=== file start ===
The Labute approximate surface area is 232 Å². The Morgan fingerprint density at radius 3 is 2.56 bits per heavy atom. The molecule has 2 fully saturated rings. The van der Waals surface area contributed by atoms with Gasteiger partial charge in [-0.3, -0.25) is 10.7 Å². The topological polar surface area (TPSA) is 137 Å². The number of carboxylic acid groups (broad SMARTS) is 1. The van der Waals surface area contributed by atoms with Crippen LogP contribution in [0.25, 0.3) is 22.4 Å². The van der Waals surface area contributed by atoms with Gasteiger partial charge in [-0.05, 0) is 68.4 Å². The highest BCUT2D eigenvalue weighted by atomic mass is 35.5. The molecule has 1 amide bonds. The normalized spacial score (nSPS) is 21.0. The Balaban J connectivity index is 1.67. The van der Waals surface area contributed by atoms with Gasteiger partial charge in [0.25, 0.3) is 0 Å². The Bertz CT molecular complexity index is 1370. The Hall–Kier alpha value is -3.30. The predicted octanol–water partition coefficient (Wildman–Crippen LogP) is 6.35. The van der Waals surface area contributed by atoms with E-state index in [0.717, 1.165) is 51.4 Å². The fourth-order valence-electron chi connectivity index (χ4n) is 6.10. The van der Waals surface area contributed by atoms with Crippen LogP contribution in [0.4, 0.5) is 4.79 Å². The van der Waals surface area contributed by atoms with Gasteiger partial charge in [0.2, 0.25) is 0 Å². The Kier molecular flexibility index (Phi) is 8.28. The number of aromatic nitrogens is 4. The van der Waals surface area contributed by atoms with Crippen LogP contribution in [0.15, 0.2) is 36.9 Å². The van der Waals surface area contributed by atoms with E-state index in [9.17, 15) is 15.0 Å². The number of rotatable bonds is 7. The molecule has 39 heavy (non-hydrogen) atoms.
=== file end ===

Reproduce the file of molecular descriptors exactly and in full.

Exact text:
The Labute approximate surface area is 232 Å². The Morgan fingerprint density at radius 3 is 2.56 bits per heavy atom. The molecule has 2 fully saturated rings. The van der Waals surface area contributed by atoms with Gasteiger partial charge in [-0.3, -0.25) is 10.7 Å². The topological polar surface area (TPSA) is 137 Å². The number of carboxylic acid groups (broad SMARTS) is 1. The van der Waals surface area contributed by atoms with Crippen LogP contribution in [0.25, 0.3) is 22.4 Å². The van der Waals surface area contributed by atoms with Gasteiger partial charge in [-0.05, 0) is 68.4 Å². The highest BCUT2D eigenvalue weighted by atomic mass is 35.5. The molecule has 1 amide bonds. The normalized spacial score (nSPS) is 21.0. The Balaban J connectivity index is 1.67. The van der Waals surface area contributed by atoms with Gasteiger partial charge in [0.25, 0.3) is 0 Å². The Bertz CT molecular complexity index is 1370. The Hall–Kier alpha value is -3.30. The predicted octanol–water partition coefficient (Wildman–Crippen LogP) is 6.35. The van der Waals surface area contributed by atoms with E-state index in [0.717, 1.165) is 51.4 Å². The fourth-order valence-electron chi connectivity index (χ4n) is 6.10. The van der Waals surface area contributed by atoms with Crippen LogP contribution in [0.4, 0.5) is 4.79 Å². The van der Waals surface area contributed by atoms with Gasteiger partial charge in [0.2, 0.25) is 0 Å². The Kier molecular flexibility index (Phi) is 8.28. The number of aromatic nitrogens is 4. The van der Waals surface area contributed by atoms with Crippen LogP contribution in [0.15, 0.2) is 36.9 Å². The van der Waals surface area contributed by atoms with E-state index in [9.17, 15) is 15.0 Å². The number of rotatable bonds is 7. The molecule has 39 heavy (non-hydrogen) atoms.